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Free fall with drag

  • Thread starter tua96426
  • Start date
1. Homework Statement
Need to solve the differential equation which models the velocity of a sky diver.


2. Homework Equations
dv/dt = -9.8 + 0.0045Av^2 where A is cross sectional area (assume 0.75m^2)
v(0) = 0

3. The Attempt at a Solution
ok the problem is to find v(t) as a function time. as they teach us any ODE class, I started with separation of vars and on the left i had (dv/0.0045Av^2 - 9.8) and dt on the right,
then integrate both sides. The right hand side just becomes t + y (constant of integration) and the left needs to be simplified first with partial fractions

I said let c =sqrt(0.0045A) and b= sqrt (9.8)
then we have dv/(cv)^2 - b^2 which is now a difference of perfect squares ..
so partial fractions: A/(cv - b) + B(cv+b)
getting common denominator we get Acv + Ab + Bcv - Bb = 1

so all vars together: Ac + Bc = 0 >>> A+B = 0 therefore A = -B

then looking at the constant terms, I get b(A-B) = 1 >>> A = 1/b + B
so equation the two equations for A we get B = -1/2b and A = 1/2b
B = -1.565 and A = 1.565

so now we have Integral of (1.565/cv-b) + (-1.565/cv-b) dv
making a u substitution: u = cv +/- b >> du = cdv >>> dv = du/c
so we have (-1.565/c)ln|cv-b|+ (-1.565.c)ln|cv+b| = t + y
taking 1.565/c common on the left and multiplying by c/1.565 on both sides.. and getting all ln into one, I got
ln |(cv-b)/(cv+b)| = (c/1.565)(t+y)
let x = -c/1565
so doing more of mumbo jumbo, i get
v(t) = (b/c) ((1 + e^x(t+y))/(1-e^x(t+y)))

some how after applying the initial conditions, I got y = 0, but when I plug in 0 for t after getting the unique soln for v(t), I do not get 0 for velocity; rather I end up dividing by 0..

I researched this on wiki and they have the answer in tanh, which my prof said is possible. I was wondering how to get it in that form.. infact if I am able to express it in tanh it becomes easier for me to do the following problems (need to integrate and so on and so forth) .. any help on this would be gr8 peeps!

thanks
- Sudhi
1. Homework Statement



2. Homework Equations



3. The Attempt at a Solution
 

lanedance

Homework Helper
3,304
2
i think it could be the way you set up the DE

the drag force should oppose velocity. As you're working with v^2 will need to define poitsive velocity downwards

so try

v' = g - cAv^2
 

gabbagabbahey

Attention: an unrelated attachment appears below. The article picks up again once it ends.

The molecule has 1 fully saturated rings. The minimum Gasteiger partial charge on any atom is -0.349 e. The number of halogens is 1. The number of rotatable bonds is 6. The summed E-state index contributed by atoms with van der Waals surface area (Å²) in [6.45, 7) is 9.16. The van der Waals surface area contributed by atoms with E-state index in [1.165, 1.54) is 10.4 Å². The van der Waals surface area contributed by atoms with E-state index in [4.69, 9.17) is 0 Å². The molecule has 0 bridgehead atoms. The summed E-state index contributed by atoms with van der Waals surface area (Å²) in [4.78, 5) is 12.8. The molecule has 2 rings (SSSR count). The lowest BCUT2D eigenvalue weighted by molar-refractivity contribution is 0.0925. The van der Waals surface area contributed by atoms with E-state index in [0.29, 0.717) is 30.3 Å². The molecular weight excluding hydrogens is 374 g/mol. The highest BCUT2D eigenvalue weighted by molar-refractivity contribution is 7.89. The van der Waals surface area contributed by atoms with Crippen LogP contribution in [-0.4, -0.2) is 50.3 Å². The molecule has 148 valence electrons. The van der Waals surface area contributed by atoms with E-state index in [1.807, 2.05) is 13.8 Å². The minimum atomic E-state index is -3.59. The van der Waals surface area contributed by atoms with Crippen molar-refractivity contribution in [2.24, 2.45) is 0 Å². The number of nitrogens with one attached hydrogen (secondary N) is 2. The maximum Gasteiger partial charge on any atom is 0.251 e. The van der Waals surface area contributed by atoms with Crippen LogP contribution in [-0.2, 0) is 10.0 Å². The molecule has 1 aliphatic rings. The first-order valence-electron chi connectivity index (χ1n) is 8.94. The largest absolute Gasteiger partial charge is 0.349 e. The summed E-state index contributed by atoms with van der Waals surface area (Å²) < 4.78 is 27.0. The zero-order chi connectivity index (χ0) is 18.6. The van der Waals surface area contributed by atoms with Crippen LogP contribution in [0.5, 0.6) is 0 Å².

Homework Helper
Gold Member
5,001
6
Hi Sudhi, welcome to PF!:smile:

so doing more of mumbo jumbo, i get
v(t) = (b/c) ((1 + e^x(t+y))/(1-e^x(t+y)))

some how after applying the initial conditions, I got y = 0, but when I plug in 0 for t after getting the unique soln for v(t), I do not get 0 for velocity; rather I end up dividing by 0..
You seem to have made a slight error in your "mumbo jumbo" steps; you should be getting [tex]v(t)=\frac{b}{c}\left(\frac{1-e^{x(t+y)}}{1+e^{x(t+y)}}\right)[/tex]

Also, you could have very easily determined y just by plugging in t=0 and v=0 into ln |(cv-b)/(cv+b)| = (c/1.565)(t+y).

I researched this on wiki and they have the answer in tanh, which my prof said is possible. I was wondering how to get it in that form.. infact if I am able to express it in tanh it becomes easier for me to do the following problems (need to integrate and so on and so forth) .. any help on this would be gr8 peeps!
Use the definition of hyperbolic tangent:

[tex]\tanh(u)=\frac{e^u-e^{-u}}{e^u+e^{-u}}=\frac{1-e^{-2u}}{1+e^{-2u}}[/tex]
 

gabbagabbahey

Homework Helper
Gold Member
5,001
6
i think it could be the way you set up the DE

the drag force should oppose velocity. As you're working with v^2 will need to define poitsive velocity downwards

so try

v' = g - cAv^2
The DE is fine, it assumes downwards corresponds to a negative v(t), and so the acceleration due to gravity is indeed downwards (-9.81) while the drag force is upwards (+.0045Av^2).
 

lanedance

Homework Helper
3,304
2
woops - my bad, sorry to send you on the wrong track
 

lanedance

Homework Helper
3,304
2
and as; for mumbo jumbo, i think you mix up a few negative signs early on

will make life easier as well if you write -t (ie put a negative on the t side) before combining the ln's or taking the exponentials - this is currently hidden in your x... i find its usually easiest to make constants positive as a convention

this will give you the equation starght away with something like a.(1-e^(-kt)) in the numerator so velocity starts at zero, accelerates quickly then heads towards a limiting velocity as the drag forces kick in
 

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